One of 3D Systems' (NYSE:DDD) biggest advantages over the competition is that it offers the most expansive portfolio of 3-D printing technologies in the industry, which allows it to cater to more 3-D printing applications. This gives it the leading market opportunity of any 3-D printing company. However, the company also faces significant challenges as patents around key technologies in its portfolio expire and new competition emerges, often willing to accept less profit.
Patents concerning 3D Systems' selective laser sintering technology, or SLS, expired earlier this year, paving the way for Andreas Bastian's open-source OpenSLS project, which has created its second working SLS 3-D printer for less than $15,000, a fraction of the $500,000-$750,000 a top-line SLS machine can cost. Although the OpenSLS printer isn't intended to be a commercial product in current form, future generations could put significant pricing pressures on 3D Systems and other SLS-entrenched companies.
The importance of SLS
On a high level, SLS is a layer-by-layer additive manufacturing process that uses a high-power laser to selectively fuse layers of powder together. After the laser finishes its pass, a fresh layer of powder is deposited with a roller and the process is repeated until the object is built. Selective laser sintering technology can be used with a range of materials including nylons, waxes, plastics, sands, composites, and even metals. The second-generation OpenSLS printer has shown success with nylons and waxes, and future iterations are slated to work with metal. Direct metal laser sintering, or DMLS, is often used to distinguish metal-capable SLS 3-D printers from their plastic counterparts. 3D Systems offers a family of SLS and DMLS-capable 3-D printers, the latter of which gives the company an opportunity to compete in the rapidly growing metal 3-D printing segment.
Beyond material versatility, laser sintering is also regarded as the most robust 3-D printing technology available in terms of accuracy and strength. SpaceX CEO Elon Musk recently made 3-D printing history when he debuted the Dragon V2, a next-generation spacecraft featuring the world's first fully DMLS-printed rocket engine.
Traditionally, SLS printers direct a high-powered laser with a series of mirrors, but in order to significantly reduce costs, the OpenSLS printer retrofitted a no-name Chinese laser cutter to behave like a 3-D printer. Below is a video showing the OpenSLS printing a gear with wax.
Given the lack of precision, it's safe to say that rocket engines won't be 3-D printed on an OpenSLS printer anytime soon. Still, it's important for 3D Systems investors to acknowledge that this proof of concept will likely encourage more development, meaning it's probably only a matter of time until a compelling and more cost-effective SLS printer challenges 3D Systems and other SLS players. Additionally, expired patents in the SLS space open up the possibility for new commercial competition with significant manufacturing expertise to enter the segment. A competitor such as XYZprinting, which has shown a willingness to undercut 3D Systems in the consumer space and has the necessary manufacturing expertise, could introduce a highly competitive SLS machine.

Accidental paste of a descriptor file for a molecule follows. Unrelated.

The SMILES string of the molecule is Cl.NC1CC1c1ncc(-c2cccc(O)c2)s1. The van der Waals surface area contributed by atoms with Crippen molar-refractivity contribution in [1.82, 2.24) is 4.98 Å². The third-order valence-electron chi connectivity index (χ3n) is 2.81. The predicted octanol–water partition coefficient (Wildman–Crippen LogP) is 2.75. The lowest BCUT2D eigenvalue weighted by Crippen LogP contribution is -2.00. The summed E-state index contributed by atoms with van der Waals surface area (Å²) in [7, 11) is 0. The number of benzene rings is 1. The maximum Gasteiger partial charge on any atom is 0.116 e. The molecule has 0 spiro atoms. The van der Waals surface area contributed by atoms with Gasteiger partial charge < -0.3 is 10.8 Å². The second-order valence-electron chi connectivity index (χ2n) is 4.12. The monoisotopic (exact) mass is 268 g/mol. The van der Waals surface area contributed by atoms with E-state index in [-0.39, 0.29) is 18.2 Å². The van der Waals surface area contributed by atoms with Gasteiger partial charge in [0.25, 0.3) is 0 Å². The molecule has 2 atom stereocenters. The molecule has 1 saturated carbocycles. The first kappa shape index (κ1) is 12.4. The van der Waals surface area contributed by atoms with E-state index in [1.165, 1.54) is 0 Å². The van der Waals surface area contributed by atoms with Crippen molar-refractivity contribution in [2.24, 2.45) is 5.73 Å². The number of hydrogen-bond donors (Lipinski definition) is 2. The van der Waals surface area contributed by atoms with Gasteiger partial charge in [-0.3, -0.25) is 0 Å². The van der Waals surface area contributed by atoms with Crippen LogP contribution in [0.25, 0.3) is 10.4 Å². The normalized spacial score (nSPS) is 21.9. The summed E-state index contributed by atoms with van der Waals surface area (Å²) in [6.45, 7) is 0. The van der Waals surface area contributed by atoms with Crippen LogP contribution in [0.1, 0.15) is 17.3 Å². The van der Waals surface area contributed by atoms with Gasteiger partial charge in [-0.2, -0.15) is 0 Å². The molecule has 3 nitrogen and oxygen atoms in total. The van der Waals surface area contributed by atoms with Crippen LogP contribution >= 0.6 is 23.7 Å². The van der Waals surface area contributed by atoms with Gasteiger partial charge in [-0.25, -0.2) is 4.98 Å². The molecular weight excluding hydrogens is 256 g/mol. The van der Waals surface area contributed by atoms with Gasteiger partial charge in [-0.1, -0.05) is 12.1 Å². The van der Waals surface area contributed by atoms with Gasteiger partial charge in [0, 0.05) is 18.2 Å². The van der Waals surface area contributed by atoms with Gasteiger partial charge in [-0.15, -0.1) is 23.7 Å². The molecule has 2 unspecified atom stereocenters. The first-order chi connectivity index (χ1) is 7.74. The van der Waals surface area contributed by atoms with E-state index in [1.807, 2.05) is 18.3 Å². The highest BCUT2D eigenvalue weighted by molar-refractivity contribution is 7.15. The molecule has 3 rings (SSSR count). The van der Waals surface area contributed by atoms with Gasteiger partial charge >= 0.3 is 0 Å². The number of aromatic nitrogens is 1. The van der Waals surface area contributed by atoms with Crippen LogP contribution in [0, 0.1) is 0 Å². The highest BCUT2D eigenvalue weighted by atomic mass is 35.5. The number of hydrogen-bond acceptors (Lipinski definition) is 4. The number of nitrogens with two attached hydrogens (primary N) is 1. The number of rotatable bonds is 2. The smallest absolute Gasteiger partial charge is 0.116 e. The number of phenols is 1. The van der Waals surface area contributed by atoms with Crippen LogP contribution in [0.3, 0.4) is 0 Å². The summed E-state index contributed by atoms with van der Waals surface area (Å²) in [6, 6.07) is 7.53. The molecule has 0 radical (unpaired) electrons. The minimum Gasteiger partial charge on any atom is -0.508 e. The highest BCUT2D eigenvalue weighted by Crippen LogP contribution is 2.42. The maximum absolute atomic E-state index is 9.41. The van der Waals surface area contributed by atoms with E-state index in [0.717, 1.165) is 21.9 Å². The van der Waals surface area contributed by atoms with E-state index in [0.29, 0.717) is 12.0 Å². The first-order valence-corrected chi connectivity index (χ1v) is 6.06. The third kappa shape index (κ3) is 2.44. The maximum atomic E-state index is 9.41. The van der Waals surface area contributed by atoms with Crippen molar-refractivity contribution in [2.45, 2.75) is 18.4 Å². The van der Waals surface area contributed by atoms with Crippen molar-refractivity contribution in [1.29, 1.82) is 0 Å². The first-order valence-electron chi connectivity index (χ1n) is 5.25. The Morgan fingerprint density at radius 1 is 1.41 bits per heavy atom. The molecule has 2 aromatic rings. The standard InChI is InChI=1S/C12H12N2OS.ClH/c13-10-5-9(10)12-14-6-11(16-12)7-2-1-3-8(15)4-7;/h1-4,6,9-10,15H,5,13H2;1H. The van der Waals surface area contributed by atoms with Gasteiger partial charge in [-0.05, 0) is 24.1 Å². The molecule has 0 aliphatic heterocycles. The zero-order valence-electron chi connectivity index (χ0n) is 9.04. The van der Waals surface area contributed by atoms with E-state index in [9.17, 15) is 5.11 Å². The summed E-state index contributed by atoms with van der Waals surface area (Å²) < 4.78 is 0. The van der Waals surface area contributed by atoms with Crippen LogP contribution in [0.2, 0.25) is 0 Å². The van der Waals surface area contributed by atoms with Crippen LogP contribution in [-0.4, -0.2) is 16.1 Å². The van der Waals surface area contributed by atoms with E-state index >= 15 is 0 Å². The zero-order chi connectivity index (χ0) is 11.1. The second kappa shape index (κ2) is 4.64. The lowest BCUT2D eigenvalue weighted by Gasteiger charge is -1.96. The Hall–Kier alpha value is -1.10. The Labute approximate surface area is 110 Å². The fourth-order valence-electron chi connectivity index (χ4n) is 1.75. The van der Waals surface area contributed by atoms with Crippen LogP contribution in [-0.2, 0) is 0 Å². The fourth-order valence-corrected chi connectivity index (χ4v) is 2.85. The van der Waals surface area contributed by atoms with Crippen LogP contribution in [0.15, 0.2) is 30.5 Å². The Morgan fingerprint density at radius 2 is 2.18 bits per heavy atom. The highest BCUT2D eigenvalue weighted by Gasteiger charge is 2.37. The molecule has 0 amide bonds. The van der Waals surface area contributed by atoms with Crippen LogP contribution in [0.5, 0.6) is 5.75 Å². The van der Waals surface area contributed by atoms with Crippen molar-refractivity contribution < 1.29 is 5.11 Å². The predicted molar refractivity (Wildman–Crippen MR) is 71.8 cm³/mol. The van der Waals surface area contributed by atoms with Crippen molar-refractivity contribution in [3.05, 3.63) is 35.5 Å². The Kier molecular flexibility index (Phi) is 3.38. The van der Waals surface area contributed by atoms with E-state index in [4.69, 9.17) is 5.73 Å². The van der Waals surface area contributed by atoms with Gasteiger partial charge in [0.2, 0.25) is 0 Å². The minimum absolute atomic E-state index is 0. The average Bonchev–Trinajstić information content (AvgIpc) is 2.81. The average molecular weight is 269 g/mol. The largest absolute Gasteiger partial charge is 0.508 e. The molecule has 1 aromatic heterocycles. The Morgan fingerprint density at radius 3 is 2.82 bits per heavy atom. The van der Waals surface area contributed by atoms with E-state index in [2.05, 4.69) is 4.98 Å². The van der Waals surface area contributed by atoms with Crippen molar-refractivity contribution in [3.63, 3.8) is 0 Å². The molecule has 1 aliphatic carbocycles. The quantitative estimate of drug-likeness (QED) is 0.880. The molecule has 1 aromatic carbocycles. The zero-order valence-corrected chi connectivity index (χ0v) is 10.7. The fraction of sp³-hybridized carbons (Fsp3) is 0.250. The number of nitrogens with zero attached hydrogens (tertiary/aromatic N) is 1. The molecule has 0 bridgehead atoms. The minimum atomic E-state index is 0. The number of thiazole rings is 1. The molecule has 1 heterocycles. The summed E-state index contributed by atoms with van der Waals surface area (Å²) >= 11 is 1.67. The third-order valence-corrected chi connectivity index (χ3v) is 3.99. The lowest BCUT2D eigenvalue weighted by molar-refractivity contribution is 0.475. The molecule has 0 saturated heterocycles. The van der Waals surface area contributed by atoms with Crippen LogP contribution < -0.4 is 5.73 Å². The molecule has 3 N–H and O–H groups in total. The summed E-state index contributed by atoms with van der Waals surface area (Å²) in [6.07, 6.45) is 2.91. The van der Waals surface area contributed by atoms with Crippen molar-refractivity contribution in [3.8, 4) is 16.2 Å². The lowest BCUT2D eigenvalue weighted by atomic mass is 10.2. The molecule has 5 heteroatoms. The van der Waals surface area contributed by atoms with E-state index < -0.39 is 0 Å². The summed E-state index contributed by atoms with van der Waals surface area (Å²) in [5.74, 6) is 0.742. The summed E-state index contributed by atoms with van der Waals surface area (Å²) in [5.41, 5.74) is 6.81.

The bigger picture
A few years ago, expiration of patents held by Stratasys around its fused deposition modeling technology sparked the massive influx of consumer 3-D printers that are available on the market today. If history is any indication, 3D Systems investors should expect a similar outcome where new competitors emerge in the SLS space. However, the potential for negative impacts to 3D Systems' underlying business is difficult to determine. Patents are often a tough space to navigate for investors because businesses have the ability to be dynamic and adaptable to change.
On one hand, 3D Systems could continue to innovate in the SLS space by introducing new products that allow it to remain differentiated from the threat of increased competition. On the other hand, 3D Systems could succumb to pricing pressures as a result of increased competition, which could negatively affect the company's overall profitability. Even worse, the price that 3D Systems paid for Phenix Systems, which gave it DMLS capabilities, could ultimately prove to be too high and the company could face potential writedowns in the future.
No matter how this plays out, investors aren't likely to know for a number of years if expiring SLS patents will have a negative impact on 3D Systems' underlying business. 3D Systems investors should continue to monitor new SLS operators, while also watching the company's gross profit margin to determine if 3D Systems' products can remain differentiated in what is sure to become an increasingly crowded space.